A woman buys vegetables at a market in Buenos Aires, Argentina. File/AFP
Soaring global food and energy prices have forced 71 million people into poverty in the world's poorest countries, according to a United Nations Development Program report published on Thursday.
The rise in the developing world's poverty rates over the past three months "is drastically faster than the shock of the COVID-19 pandemic," said the UNDP in a press release, blaming the price surges in part on the war in Ukraine.
To address the growing issue, the UNDP said "targeted cash transfers to households are more equitable and more cost-effective than blanket energy subsidies," but the UN agency added that governments will "need support from the multilateral system to make ends meet."
The UNDP also warned in its report that as central banks raise interest rates to tackle inflation, "there is a risk of triggering further recession-induced poverty that will exacerbate the crisis even more, accelerating and deepening poverty worldwide."
The report examined 159 countries, and found the situation to be most critical in the Balkans, the Caspian Sea region and sub-Saharan Africa, particularly in the Sahel.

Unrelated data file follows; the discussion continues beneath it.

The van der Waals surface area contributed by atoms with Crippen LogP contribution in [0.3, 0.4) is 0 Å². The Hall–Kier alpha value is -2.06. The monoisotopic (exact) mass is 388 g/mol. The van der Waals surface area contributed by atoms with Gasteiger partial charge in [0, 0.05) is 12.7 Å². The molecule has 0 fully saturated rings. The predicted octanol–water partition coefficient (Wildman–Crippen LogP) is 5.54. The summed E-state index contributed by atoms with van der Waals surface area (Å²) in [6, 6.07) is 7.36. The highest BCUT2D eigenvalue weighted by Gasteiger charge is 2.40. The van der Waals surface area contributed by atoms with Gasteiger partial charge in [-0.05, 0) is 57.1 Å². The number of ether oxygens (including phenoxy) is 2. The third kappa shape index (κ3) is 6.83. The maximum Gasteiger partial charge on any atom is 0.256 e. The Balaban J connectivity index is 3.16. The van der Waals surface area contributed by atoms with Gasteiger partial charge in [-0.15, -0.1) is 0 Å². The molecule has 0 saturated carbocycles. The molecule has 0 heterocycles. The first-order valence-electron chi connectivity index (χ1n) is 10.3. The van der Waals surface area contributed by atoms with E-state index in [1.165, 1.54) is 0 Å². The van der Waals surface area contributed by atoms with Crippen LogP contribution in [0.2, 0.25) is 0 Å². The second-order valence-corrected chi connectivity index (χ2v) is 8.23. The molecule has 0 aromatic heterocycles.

"Unprecedented price surges mean that for many people across the world, the food that they could afford yesterday is no longer attainable today," said UNDP head Achim Steiner.
"This cost-of-living crisis is tipping millions of people into poverty and even starvation at breathtaking speed and with that, the threat of increased social unrest grows by the day," he warned.
Among the countries facing the most severe consequences of surging prices, according to the report, are Armenia, Uzbekistan, Burkina Faso, Ghana, Kenya, Rwanda, Sudan, Haiti, Pakistan, Sri Lanka, Ethiopia, Mali, Nigeria, Sierra Leone, Tanzania and Yemen.
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